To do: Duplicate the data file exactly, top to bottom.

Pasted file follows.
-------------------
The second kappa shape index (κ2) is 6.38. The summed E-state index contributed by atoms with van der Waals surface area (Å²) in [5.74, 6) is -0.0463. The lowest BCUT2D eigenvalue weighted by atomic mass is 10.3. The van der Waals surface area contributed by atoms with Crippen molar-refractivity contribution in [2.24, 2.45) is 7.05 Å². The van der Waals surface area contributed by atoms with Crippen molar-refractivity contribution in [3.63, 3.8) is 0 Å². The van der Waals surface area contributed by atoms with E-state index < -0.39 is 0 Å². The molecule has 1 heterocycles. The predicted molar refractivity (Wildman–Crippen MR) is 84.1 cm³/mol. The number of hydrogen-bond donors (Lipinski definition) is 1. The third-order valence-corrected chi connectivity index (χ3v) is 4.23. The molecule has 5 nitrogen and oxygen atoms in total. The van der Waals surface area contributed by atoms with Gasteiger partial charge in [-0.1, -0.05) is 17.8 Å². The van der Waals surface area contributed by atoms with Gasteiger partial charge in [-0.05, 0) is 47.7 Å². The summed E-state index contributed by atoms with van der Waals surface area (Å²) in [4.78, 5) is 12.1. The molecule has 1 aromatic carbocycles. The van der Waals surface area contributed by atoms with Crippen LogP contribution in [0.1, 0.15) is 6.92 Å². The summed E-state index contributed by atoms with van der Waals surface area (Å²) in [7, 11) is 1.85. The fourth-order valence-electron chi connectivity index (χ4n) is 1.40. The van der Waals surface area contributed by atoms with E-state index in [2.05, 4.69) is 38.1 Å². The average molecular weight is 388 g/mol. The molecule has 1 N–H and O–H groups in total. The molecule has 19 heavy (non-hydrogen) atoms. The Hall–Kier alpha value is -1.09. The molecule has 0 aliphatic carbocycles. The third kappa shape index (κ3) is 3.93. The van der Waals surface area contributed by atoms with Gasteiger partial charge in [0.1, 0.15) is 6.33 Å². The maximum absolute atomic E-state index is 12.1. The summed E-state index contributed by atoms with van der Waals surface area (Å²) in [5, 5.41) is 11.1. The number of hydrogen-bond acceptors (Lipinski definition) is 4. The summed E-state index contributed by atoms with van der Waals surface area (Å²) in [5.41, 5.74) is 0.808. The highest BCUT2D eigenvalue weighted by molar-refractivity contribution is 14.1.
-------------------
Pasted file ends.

The second kappa shape index (κ2) is 6.38. The summed E-state index contributed by atoms with van der Waals surface area (Å²) in [5.74, 6) is -0.0463. The lowest BCUT2D eigenvalue weighted by atomic mass is 10.3. The van der Waals surface area contributed by atoms with Crippen molar-refractivity contribution in [2.24, 2.45) is 7.05 Å². The van der Waals surface area contributed by atoms with Crippen molar-refractivity contribution in [3.63, 3.8) is 0 Å². The van der Waals surface area contributed by atoms with E-state index < -0.39 is 0 Å². The molecule has 1 heterocycles. The predicted molar refractivity (Wildman–Crippen MR) is 84.1 cm³/mol. The number of hydrogen-bond donors (Lipinski definition) is 1. The third-order valence-corrected chi connectivity index (χ3v) is 4.23. The molecule has 5 nitrogen and oxygen atoms in total. The van der Waals surface area contributed by atoms with Gasteiger partial charge in [-0.1, -0.05) is 17.8 Å². The van der Waals surface area contributed by atoms with Gasteiger partial charge in [-0.05, 0) is 47.7 Å². The summed E-state index contributed by atoms with van der Waals surface area (Å²) in [4.78, 5) is 12.1. The molecule has 1 aromatic carbocycles. The van der Waals surface area contributed by atoms with Crippen LogP contribution in [0.1, 0.15) is 6.92 Å². The summed E-state index contributed by atoms with van der Waals surface area (Å²) in [7, 11) is 1.85. The fourth-order valence-electron chi connectivity index (χ4n) is 1.40. The van der Waals surface area contributed by atoms with E-state index in [2.05, 4.69) is 38.1 Å². The average molecular weight is 388 g/mol. The molecule has 1 N–H and O–H groups in total. The molecule has 19 heavy (non-hydrogen) atoms. The Hall–Kier alpha value is -1.09. The molecule has 0 aliphatic carbocycles. The third kappa shape index (κ3) is 3.93. The van der Waals surface area contributed by atoms with Gasteiger partial charge in [0.1, 0.15) is 6.33 Å². The maximum absolute atomic E-state index is 12.1. The summed E-state index contributed by atoms with van der Waals surface area (Å²) in [5, 5.41) is 11.1. The number of hydrogen-bond acceptors (Lipinski definition) is 4. The summed E-state index contributed by atoms with van der Waals surface area (Å²) in [5.41, 5.74) is 0.808. The highest BCUT2D eigenvalue weighted by molar-refractivity contribution is 14.1.